Social security matters – my husband is still working; Should he sign up for Medicare at age 65?
Social security matters – my husband is still working;  Should he sign up for Medicare at age 65?

Social security matters – my husband is still working; Should he sign up for Medicare at age 65?

By Rusty Gloor, National Social Security Advisor at the AMAC Foundation, the non-profit division of the Association of Mature American Citizens

Dear Rusty: There is confusion between my husband and me about when to seek Medicare. My husband will be 64 by July. Although he plans to continue working until age 67 and continue with his employer’s insurance plan, I think there is a requirement that he apply for a certain portion of the Medicare pension plan at age 65, otherwise there is a show punishment at some point in the future after retirement. There is a lot of confusion with this and I hope you can explain exactly what the process is when applying for Medicare at the age of 65 and after reaching full retirement age. Also comment on whether it is an option to continue with employer insurance, or whether you should apply for Medicare at the age of 65. Signed: Confused about Medicare

Dear confused: There are two main parts of Medicare to be aware of in this discussion – Part A, which is coverage for hospitalization services, and Part B, which is coverage for outpatient services (doctors, medical tests, etc.).

Medicare Part A: Provided your husband is eligible for Social Security when he or she turns 65 (he or she does not have to collect it, only eligible for it), there will be no premium associated with Medicare Part A (hence no penalty, if he delays claims it). If his employer coverage is “credible” (which is a group plan with at least 20 participants), then he may defer enrollment to Part A until 1) his employer’s hospitalization coverage ceases, or 2) he begins to collect his social benefits (enrollment). in Part A is mandatory for those who charge social security after the age of 65). He may also want to check with his employer’s HR department to see if his employer plan requires him to enroll in Part A when he turns 65. But if your husband enrolls in Part A and has a health savings account (HSA) through his employer, any contribution made to his HSA account after the month before he is 65 will be subject to an IRS fine and become taxable income.

Medicare Part B: There is a monthly premium associated with Part B, but if your husband has a “creditworthy” health coverage from his employer when he turns 65, he can simply defer enrollment to Part B until his employer coverage ends and there will be not be any Too late registration Penalty for waiting. When his employer coverage ends, he will enter an 8 month Medicare Special Enrollment Period (SEP) where he can sign up for Part B without penalty. However, if he does not enroll during (or before) his SEP and enrolls in Part B later, he will be subject to a late enrollment penalty, which would increase his Part B premium by 10% for each full year he goes without. ” creditworthy “” coverage after 65 years. FYI, your husband can also sign up for Part B shortly before his employer coverage ends, stating that he wants his Medicare coverage to start on the 1st of the month following the end of his employer coverage (to avoid any gap in coverage) . When your husband signs up for Part B, he must also sign up for Part A (at no extra cost). FYI, Part B premiums may increase annually – the standard premium for Part B for 2022 is $ 170.10 / month.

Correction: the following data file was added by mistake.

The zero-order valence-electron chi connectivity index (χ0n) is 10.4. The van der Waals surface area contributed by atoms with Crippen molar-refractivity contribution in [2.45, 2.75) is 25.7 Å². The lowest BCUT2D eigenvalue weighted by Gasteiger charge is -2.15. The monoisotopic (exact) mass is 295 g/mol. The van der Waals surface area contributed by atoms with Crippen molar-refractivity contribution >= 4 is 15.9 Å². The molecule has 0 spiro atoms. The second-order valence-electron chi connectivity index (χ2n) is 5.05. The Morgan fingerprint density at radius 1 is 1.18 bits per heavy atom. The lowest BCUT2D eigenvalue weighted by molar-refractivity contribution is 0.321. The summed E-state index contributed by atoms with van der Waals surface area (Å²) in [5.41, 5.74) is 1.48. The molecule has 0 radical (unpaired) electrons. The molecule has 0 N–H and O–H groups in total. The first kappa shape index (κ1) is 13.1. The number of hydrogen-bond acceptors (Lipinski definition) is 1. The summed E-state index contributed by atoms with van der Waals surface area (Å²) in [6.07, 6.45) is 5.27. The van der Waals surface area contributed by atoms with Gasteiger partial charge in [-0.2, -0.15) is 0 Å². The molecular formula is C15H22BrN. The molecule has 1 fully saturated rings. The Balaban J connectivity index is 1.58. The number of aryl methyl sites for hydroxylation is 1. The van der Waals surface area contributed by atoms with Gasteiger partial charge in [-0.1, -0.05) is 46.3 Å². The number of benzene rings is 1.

There’s another Medicare item called “Part D,” which is coverage for prescription drugs. Expenses for prescription drugs are not covered by Medicare Parts A / B, and such coverage must be acquired separately if desired. When your husband’s prescription drug coverage from his employer plan expires, he must separately (through a private insurance company) acquire drug coverage during his SEP, or there will be a separate Part D late registration penalty to acquire drug coverage thereafter.

The bottom line is this: If your husband’s health coverage from his employer is “creditworthy”, he can simply defer enrollment with Medicare until his employer coverage expires and there will be no penalty for late enrollment for doing so (unless he waits for its SEP to enroll).

This article is for informational purposes only and does not represent legal or financial guidance. It presents statements and interpretations from AMAC Foundation staff, trained and accredited by the National Social Security Association (NSSA). NSSA and the AMAC Foundation and its staff are not affiliated with or endorsed by the Social Security Administration or any other governmental entity. To ask a question, visit our website ( or email us at [email protected].

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